By Jack Phillips
A U.S. federal official suggested in a recent interview that Americans may be told by officials that they are recommended to have no more than two alcoholic drinks, or beers, per week.
Director of the National Institute on Alcohol Abuse and Alcoholism (NIAAA) George Koob told the Daily Mail on Thursday that the United States could follow how Canada handles its alcohol guidelines.
The NIAAA’s guidelines currently recommend males up to age 65 limit themselves to two drinks per day, while women up to age 65 should limit themselves to one. Recommendations published under the U.S. Department of Agriculture’s Dietary Guidelines for Americans (pdf), which are not mandates or requirements, are slated to be reviewed in 2025.
For the NIAAA’s “heavy” drinking limits, it says that men should drink no more than four per day, and no more than 14 beverages per week. For women, according to the guidelines, they should drink no more than three drinks per day and seven per week.
Meanwhile, Canada’s current guidelines recommend people have only two drinks per week. A drink is defined as containing 0.6 fluid ounces of alcohol, or equivalent to one beer, one glass of wine with 12 percent alcohol, or one shot of hard alcohol.
“If there’s health benefits, I think people will start to re-evaluate where we’re at in the U.S.,” Mr. Koob told the Daily Mail.
When asked about whether the guidelines would change in 2025, he said that it’s likely officials will not recommend that people drink more per day or week, as compared with the current guidelines.
“I mean, they’re not going to go up, I’m pretty sure,” Mr. Koob said. “So, if [alcohol consumption guidelines] go in any direction, it would be toward Canada.”
Mr. Koob added that he believes that there are no health benefits to drinking alcohol. However, he did say that it has social benefits and called it a “social lubricant.”
“Most of the benefits people attribute to alcohol, we feel they really have more to do with what someone’s eating rather than what they’re drinking,” Mr. Koob told the outlet. “So it really has to do with the Mediterranean diet, socio-economic status, that makes you able to afford that kind of diet and make your own fresh food and so forth. With this in mind, most of the benefits kind of disappear on the health side.”
Some industry groups responded to his comments to the Daily Mail, accusing him of trying to make a dramatic change to the dietary guidelines.
“Dr. Koob’s comments calling for a drastic change to the federal recommendations on alcohol before the review of alcohol research has even begun undermines the scientific rigor and objectivity of the entire Dietary Guidelines process,” Distilled Spirits Council vice president of science and health Amanda Berger told Fox News.
Ms. Berger noted that for 30 years, guidance “has been no more than one drink per day for women and two drinks per day for men for those who choose to drink,” adding that it is “inappropriate for a federal official to predetermine the outcome of the Dietary Guidelines and suggest changing decades of precedent without the benefit of the scientific review to support such a sweeping move.”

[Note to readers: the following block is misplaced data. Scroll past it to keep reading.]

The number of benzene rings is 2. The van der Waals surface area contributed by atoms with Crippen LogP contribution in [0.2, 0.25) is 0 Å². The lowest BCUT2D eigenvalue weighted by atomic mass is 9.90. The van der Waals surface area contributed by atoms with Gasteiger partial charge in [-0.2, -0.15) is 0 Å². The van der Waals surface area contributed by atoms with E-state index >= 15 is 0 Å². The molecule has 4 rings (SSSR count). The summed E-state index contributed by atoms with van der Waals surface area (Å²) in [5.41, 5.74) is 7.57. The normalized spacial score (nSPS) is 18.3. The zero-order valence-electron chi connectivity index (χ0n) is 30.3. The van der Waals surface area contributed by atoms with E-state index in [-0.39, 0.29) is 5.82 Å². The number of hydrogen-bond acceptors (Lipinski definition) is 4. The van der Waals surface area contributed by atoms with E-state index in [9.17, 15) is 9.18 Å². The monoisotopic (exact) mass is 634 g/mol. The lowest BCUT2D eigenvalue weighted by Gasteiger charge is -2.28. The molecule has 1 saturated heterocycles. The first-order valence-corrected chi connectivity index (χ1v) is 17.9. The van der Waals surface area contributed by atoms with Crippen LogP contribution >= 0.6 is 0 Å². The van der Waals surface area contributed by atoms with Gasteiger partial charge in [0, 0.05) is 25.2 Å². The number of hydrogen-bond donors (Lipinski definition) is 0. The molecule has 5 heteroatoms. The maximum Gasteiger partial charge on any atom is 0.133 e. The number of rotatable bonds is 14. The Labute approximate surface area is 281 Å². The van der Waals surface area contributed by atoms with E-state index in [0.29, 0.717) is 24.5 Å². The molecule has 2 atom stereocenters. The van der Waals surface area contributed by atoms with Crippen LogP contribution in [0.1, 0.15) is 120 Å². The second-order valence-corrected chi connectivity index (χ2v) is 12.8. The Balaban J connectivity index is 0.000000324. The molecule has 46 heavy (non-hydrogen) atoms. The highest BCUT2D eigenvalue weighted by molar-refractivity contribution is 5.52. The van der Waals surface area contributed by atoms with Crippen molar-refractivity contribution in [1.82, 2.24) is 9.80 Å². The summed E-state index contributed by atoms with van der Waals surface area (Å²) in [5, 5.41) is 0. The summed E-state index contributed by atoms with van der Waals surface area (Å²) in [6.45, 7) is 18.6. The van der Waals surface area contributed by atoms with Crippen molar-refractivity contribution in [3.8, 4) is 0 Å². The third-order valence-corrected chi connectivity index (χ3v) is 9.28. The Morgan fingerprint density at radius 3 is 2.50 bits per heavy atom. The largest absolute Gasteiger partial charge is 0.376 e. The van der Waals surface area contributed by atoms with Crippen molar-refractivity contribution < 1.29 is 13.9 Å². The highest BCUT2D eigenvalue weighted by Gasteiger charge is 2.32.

Meanwhile, Rep. Troy Nehls (R-Texas), a frequent Biden administration critic, told Fox News that Mr. Koob’s suggestion is “a joke” and a sign that “rich men north of Richmond are once again recommending what hard-working Americans should and shouldn’t do,” referring to the Oliver Anthony song. “They want to control every aspect of your life,” he added.
There have been recent studies showing that alcohol is linked to a few dozen forms of cancer, while the U.N.’s World Health Organization in January issued an alarmist statement saying that “no level of alcohol consumption is safe for our health.” It made note of research that found alcohol raises the risk of cancer—even when drinking small amounts.
“Moreover, there are no studies that would demonstrate that the potential beneficial effects of light and moderate drinking on cardiovascular diseases and type 2 diabetes outweigh the cancer risk associated with these same levels of alcohol consumption for individual consumers,” said the WHO in its statement.
However, a recent study found that small amounts of alcohol may lower stress in the brain, which thereby benefits the heart. The study also found that people who drink moderate amounts also had lower risks of major cardiovascular events such as heart attack or stroke.
“If you think of short-term alcohol, the first effect that people get … is a little bit of a destressing response,” Dr. Ahmed Tawakol, senior author of the study and co-director of the Cardiovascular Imaging Research Center at Massachusetts General Hospital, told CNN in June.
Another doctor not involved in the studies also said that research that shows alcohol in a negative light doesn’t focus on what he described as the “positive ways” it can be used. “We celebrate accomplishments, mark occasions, bring wine to parties, meeting with friends, commiserate, relax, blow off steam… these are important activities, and part of the texture and tone of many lives,” Dr. Dan Malleck, a health sciences expert at Brock University in Canada, told the Mail.